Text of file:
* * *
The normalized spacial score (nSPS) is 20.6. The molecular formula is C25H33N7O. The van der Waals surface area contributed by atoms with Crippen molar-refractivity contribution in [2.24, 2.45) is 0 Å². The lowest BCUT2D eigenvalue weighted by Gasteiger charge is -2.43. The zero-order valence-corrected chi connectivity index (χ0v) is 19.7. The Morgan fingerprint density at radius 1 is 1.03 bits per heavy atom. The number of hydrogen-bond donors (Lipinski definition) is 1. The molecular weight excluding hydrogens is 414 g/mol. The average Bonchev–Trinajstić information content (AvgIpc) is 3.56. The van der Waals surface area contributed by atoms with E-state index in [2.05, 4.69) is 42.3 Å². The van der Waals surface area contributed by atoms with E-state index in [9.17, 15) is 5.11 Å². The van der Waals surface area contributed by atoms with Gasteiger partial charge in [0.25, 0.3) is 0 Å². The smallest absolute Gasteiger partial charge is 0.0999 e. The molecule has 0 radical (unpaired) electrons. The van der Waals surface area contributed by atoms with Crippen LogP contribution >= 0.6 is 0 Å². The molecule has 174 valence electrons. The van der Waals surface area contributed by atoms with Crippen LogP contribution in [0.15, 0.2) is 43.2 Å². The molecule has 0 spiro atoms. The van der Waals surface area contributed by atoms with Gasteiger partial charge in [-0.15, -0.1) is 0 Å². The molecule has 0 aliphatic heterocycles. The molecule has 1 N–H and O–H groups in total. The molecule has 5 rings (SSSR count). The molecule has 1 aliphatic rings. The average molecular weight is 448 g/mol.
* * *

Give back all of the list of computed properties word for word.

The normalized spacial score (nSPS) is 20.6. The molecular formula is C25H33N7O. The van der Waals surface area contributed by atoms with Crippen molar-refractivity contribution in [2.24, 2.45) is 0 Å². The lowest BCUT2D eigenvalue weighted by Gasteiger charge is -2.43. The zero-order valence-corrected chi connectivity index (χ0v) is 19.7. The Morgan fingerprint density at radius 1 is 1.03 bits per heavy atom. The number of hydrogen-bond donors (Lipinski definition) is 1. The molecular weight excluding hydrogens is 414 g/mol. The average Bonchev–Trinajstić information content (AvgIpc) is 3.56. The van der Waals surface area contributed by atoms with E-state index in [2.05, 4.69) is 42.3 Å². The van der Waals surface area contributed by atoms with E-state index in [9.17, 15) is 5.11 Å². The van der Waals surface area contributed by atoms with Gasteiger partial charge in [0.25, 0.3) is 0 Å². The smallest absolute Gasteiger partial charge is 0.0999 e. The molecule has 0 radical (unpaired) electrons. The van der Waals surface area contributed by atoms with Crippen LogP contribution >= 0.6 is 0 Å². The molecule has 174 valence electrons. The van der Waals surface area contributed by atoms with Crippen LogP contribution in [0.15, 0.2) is 43.2 Å². The molecule has 0 spiro atoms. The van der Waals surface area contributed by atoms with Gasteiger partial charge in [-0.15, -0.1) is 0 Å². The molecule has 0 aliphatic heterocycles. The molecule has 1 N–H and O–H groups in total. The molecule has 5 rings (SSSR count). The molecule has 1 aliphatic rings. The average molecular weight is 448 g/mol.